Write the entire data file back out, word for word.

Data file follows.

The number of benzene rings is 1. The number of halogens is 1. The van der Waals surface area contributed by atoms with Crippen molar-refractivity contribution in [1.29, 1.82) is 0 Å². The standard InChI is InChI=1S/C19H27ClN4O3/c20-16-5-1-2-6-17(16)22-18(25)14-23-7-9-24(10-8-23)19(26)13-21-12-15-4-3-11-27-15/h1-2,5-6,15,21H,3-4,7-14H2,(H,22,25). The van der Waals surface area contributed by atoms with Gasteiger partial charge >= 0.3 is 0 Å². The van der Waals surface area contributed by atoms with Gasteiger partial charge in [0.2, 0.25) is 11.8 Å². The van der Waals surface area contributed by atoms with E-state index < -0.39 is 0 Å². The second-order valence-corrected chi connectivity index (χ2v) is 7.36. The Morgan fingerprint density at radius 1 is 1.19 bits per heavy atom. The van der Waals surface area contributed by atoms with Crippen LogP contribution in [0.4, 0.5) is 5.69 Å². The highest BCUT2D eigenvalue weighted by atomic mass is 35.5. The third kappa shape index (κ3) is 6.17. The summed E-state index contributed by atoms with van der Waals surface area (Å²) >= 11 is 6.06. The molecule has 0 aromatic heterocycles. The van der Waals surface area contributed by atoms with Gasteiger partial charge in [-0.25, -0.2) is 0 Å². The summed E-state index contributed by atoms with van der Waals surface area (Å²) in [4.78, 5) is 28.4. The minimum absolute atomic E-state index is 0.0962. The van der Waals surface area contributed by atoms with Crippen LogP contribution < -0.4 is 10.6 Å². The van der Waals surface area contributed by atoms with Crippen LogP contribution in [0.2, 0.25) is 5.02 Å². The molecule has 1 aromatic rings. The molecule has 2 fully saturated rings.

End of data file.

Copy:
The number of benzene rings is 1. The number of halogens is 1. The van der Waals surface area contributed by atoms with Crippen molar-refractivity contribution in [1.29, 1.82) is 0 Å². The standard InChI is InChI=1S/C19H27ClN4O3/c20-16-5-1-2-6-17(16)22-18(25)14-23-7-9-24(10-8-23)19(26)13-21-12-15-4-3-11-27-15/h1-2,5-6,15,21H,3-4,7-14H2,(H,22,25). The van der Waals surface area contributed by atoms with Gasteiger partial charge >= 0.3 is 0 Å². The van der Waals surface area contributed by atoms with Gasteiger partial charge in [0.2, 0.25) is 11.8 Å². The van der Waals surface area contributed by atoms with E-state index < -0.39 is 0 Å². The second-order valence-corrected chi connectivity index (χ2v) is 7.36. The Morgan fingerprint density at radius 1 is 1.19 bits per heavy atom. The van der Waals surface area contributed by atoms with Crippen LogP contribution in [0.4, 0.5) is 5.69 Å². The highest BCUT2D eigenvalue weighted by atomic mass is 35.5. The third kappa shape index (κ3) is 6.17. The summed E-state index contributed by atoms with van der Waals surface area (Å²) >= 11 is 6.06. The molecule has 0 aromatic heterocycles. The van der Waals surface area contributed by atoms with Gasteiger partial charge in [-0.25, -0.2) is 0 Å². The summed E-state index contributed by atoms with van der Waals surface area (Å²) in [4.78, 5) is 28.4. The minimum absolute atomic E-state index is 0.0962. The van der Waals surface area contributed by atoms with Crippen LogP contribution < -0.4 is 10.6 Å². The van der Waals surface area contributed by atoms with Crippen LogP contribution in [0.2, 0.25) is 5.02 Å². The molecule has 1 aromatic rings. The molecule has 2 fully saturated rings.